November 1, 1996 Halifax Herald
Time to settle Quebec question, for Canada's sake
Time to settle Quebec question, for Canada's sake
The arrival of a new breed of politician on the Quebec political scene in the early 1960s helped herald the death of Canada's old social structure. This development probably caused many members of Canada's status quo club, smelling danger to their privileged status, to choke on their cocktails.
However, with Quebec's full participation, the drive started by the country's oppressed peoples, for revolutionary changes and equal rights, became unstoppable. They demanded, and saw enacted into law, regulations designed to end gender, linguistic, racial and other forms of intolerance. Caused by these efforts, minority and women's rights have been accommodated to a previously undreamed of extent throughout the country, and there has developed a commitment among most political parties to continue the effort to instill in the system social justice for all.
But during the drive towards remaking Canada into a tolerant society, as often occurs when implementing positive change, a negative developed. In Quebec, separatism raised its ugly head. The Quebeckers advocating this solution for Canada's language-based bigotry problems apparently believe that contentious issues cannot be resolved satisfactorily between civilized peoples by using accommodation and dialogue.
A good example of what this kind of thinking can produce is the fragmentation of Christianity. Its early participants rejected accommodation and dialogue, which has resulted in the movement splintering into thousands of sects.
No informed person can deny that, in the past, Quebeckers had plenty of grievances to enrage them; i.e., financial exclusion, language discrimination, etc. However, most of these have now been settled handsomely. Today, Quebeckers enjoy an influence that is second to none, they are well placed in all aspects of Canada's power structure and have seen, with each passing year, the country become more bilingual. Today, an unilingual speaker of French can be served in most parts of the country.
The only lingering problem in this area is that there is a small minority in English-speaking Canada who are anti-anything geared towards ending intolerance. However, Quebeckers should not, because of negative encounters with these people, label all unilingual English speakers bigots.
Beside the revenge seeking Quebeckers who hold grudges for past humiliations, there are those in Quebec who try to justify their wish to break up Canada on the premises that Quebec is different from the rest of the country and as such, needs space to carry out its agenda. There isn't any argument with the assessment that the province is different, because each province is different. But valid arguments can be made against a contention that Quebec has to separate in order to do its own thing, or protect its culture.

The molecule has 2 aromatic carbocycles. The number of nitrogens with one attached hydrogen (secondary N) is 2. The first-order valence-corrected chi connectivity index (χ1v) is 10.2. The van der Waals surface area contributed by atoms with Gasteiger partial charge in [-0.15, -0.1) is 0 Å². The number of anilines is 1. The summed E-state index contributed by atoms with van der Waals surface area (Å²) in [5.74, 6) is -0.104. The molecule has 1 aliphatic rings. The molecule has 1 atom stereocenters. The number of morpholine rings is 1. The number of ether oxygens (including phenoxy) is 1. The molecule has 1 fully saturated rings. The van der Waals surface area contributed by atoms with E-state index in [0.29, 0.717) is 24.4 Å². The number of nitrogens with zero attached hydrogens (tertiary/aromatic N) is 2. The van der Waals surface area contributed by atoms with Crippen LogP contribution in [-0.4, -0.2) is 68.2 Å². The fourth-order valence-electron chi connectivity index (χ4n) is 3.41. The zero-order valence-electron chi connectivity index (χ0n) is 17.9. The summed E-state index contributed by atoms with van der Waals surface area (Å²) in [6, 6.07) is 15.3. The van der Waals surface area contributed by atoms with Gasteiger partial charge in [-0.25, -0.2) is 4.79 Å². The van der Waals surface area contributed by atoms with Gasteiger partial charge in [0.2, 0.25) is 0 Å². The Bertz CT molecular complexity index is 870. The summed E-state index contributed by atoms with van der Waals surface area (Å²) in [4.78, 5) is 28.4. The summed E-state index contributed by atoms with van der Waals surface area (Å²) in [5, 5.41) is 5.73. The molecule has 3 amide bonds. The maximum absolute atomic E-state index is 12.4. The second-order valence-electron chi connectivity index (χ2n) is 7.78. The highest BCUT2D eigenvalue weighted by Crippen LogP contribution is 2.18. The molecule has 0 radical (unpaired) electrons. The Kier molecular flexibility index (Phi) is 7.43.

Foremost among these is this: Separation will, in the long run, probably destroy the very culture that the separatists claim they want to protect. By removing the prime reason for English-speaking Canadians to keep trying to accommodate French language usage throughout the land, they eventually will, if successful in their efforts to separate, restrict the use of French to Quebec.
Separatists should begin to appreciate that being part of a country that is willing to insure the protection and promote the use of the French language across the continent gives Quebeckers a buffer between themselves and the English-speaking giant to the south. A giant which has begun to enact laws geared towards assuring it doesn't become bilingual.
One can bet the farm on this: If separation comes to pass, the rest of Canada will become unilingual English speaking within the space of a few years. After separation there won't be any reason or justification for the expense associated with trying to accommodate the use of French within the remainder.
Thus, Quebec's separation will have a very negative effect upon the hopes for continued existence among French-speaking communities outside Quebec. And further, if separation comes to pass, eventually the young people of Quebec, surrounded by an indifferent unilingual English-speaking population, will feel very isolated. After all, the combined English speaking peoples of North America represent the most powerful economic block on the face of Mother Earth. Why would they want to accommodate or communicate in another language?
Quebec can grow and prosper within Canada. It can also be assured that its distinct identity as a North American French language-based culture will be protected within the country's framework. And, most important, it can continue to take a lead role in developing a truly tolerant society for the entire country.
The final decision on retaining and strengthening a united Canada needs to be made without further delay. This must be done because the uncertainty surrounding possible separation has caused, and is causing, financial and political instability among us. Just how much grief and human suffering has the 30-year-plus debate over separation caused? One wouldn't be far of the mark by stating that the financial cost in lost investment and the social cost of the unemployment caused by it has probably been such that it is incalculable.
Quebeckers, before leaping into the unknown, should ask the citizens in the Slovak part of the former Czechoslovakia about the cost of ethnic nationalism. Slovaks permitted their politicians to go against their wishes and break up their country and in exchange, ended up waving flags amid a higher level of poverty.
Daniel N. Paul